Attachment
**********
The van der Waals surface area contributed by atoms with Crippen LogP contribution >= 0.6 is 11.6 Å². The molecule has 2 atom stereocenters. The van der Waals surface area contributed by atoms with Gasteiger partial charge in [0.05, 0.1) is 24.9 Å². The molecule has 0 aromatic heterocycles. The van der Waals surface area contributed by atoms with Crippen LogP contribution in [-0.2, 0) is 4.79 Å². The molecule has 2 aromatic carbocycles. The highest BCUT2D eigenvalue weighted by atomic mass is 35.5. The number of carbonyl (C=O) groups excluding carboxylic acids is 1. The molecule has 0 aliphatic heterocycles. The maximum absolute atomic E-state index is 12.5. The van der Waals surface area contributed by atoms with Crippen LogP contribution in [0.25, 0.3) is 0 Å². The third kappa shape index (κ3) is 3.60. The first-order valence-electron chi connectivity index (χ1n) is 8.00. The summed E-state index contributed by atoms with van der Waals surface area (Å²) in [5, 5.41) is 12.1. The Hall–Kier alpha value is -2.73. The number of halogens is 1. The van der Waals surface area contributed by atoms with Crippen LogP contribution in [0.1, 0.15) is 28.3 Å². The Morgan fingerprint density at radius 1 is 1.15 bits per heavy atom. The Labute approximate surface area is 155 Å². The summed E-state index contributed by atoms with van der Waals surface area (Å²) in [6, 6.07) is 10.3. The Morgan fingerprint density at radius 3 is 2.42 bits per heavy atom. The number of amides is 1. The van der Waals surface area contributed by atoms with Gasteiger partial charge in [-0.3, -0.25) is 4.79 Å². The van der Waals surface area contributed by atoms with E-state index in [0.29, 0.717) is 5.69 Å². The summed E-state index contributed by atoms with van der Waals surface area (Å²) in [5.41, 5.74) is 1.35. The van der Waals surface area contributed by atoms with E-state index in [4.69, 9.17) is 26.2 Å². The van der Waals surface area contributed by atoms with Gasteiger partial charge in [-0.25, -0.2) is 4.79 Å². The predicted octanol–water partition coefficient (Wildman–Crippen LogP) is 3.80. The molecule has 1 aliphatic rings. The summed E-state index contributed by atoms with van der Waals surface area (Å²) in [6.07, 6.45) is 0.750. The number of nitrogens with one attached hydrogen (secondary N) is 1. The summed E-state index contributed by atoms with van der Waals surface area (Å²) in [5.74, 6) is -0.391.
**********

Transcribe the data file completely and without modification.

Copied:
The van der Waals surface area contributed by atoms with Crippen LogP contribution >= 0.6 is 11.6 Å². The molecule has 2 atom stereocenters. The van der Waals surface area contributed by atoms with Gasteiger partial charge in [0.05, 0.1) is 24.9 Å². The molecule has 0 aromatic heterocycles. The van der Waals surface area contributed by atoms with Crippen LogP contribution in [-0.2, 0) is 4.79 Å². The molecule has 2 aromatic carbocycles. The highest BCUT2D eigenvalue weighted by atomic mass is 35.5. The number of carbonyl (C=O) groups excluding carboxylic acids is 1. The molecule has 0 aliphatic heterocycles. The maximum absolute atomic E-state index is 12.5. The van der Waals surface area contributed by atoms with Crippen LogP contribution in [0.25, 0.3) is 0 Å². The third kappa shape index (κ3) is 3.60. The first-order valence-electron chi connectivity index (χ1n) is 8.00. The summed E-state index contributed by atoms with van der Waals surface area (Å²) in [5, 5.41) is 12.1. The Hall–Kier alpha value is -2.73. The number of halogens is 1. The van der Waals surface area contributed by atoms with Crippen LogP contribution in [0.1, 0.15) is 28.3 Å². The Morgan fingerprint density at radius 1 is 1.15 bits per heavy atom. The Labute approximate surface area is 155 Å². The summed E-state index contributed by atoms with van der Waals surface area (Å²) in [6, 6.07) is 10.3. The Morgan fingerprint density at radius 3 is 2.42 bits per heavy atom. The number of amides is 1. The van der Waals surface area contributed by atoms with Gasteiger partial charge in [-0.3, -0.25) is 4.79 Å². The van der Waals surface area contributed by atoms with E-state index in [0.29, 0.717) is 5.69 Å². The summed E-state index contributed by atoms with van der Waals surface area (Å²) in [5.41, 5.74) is 1.35. The van der Waals surface area contributed by atoms with E-state index in [4.69, 9.17) is 26.2 Å². The van der Waals surface area contributed by atoms with Gasteiger partial charge in [-0.25, -0.2) is 4.79 Å². The predicted octanol–water partition coefficient (Wildman–Crippen LogP) is 3.80. The molecule has 1 aliphatic rings. The summed E-state index contributed by atoms with van der Waals surface area (Å²) in [6.07, 6.45) is 0.750. The number of nitrogens with one attached hydrogen (secondary N) is 1. The summed E-state index contributed by atoms with van der Waals surface area (Å²) in [5.74, 6) is -0.391.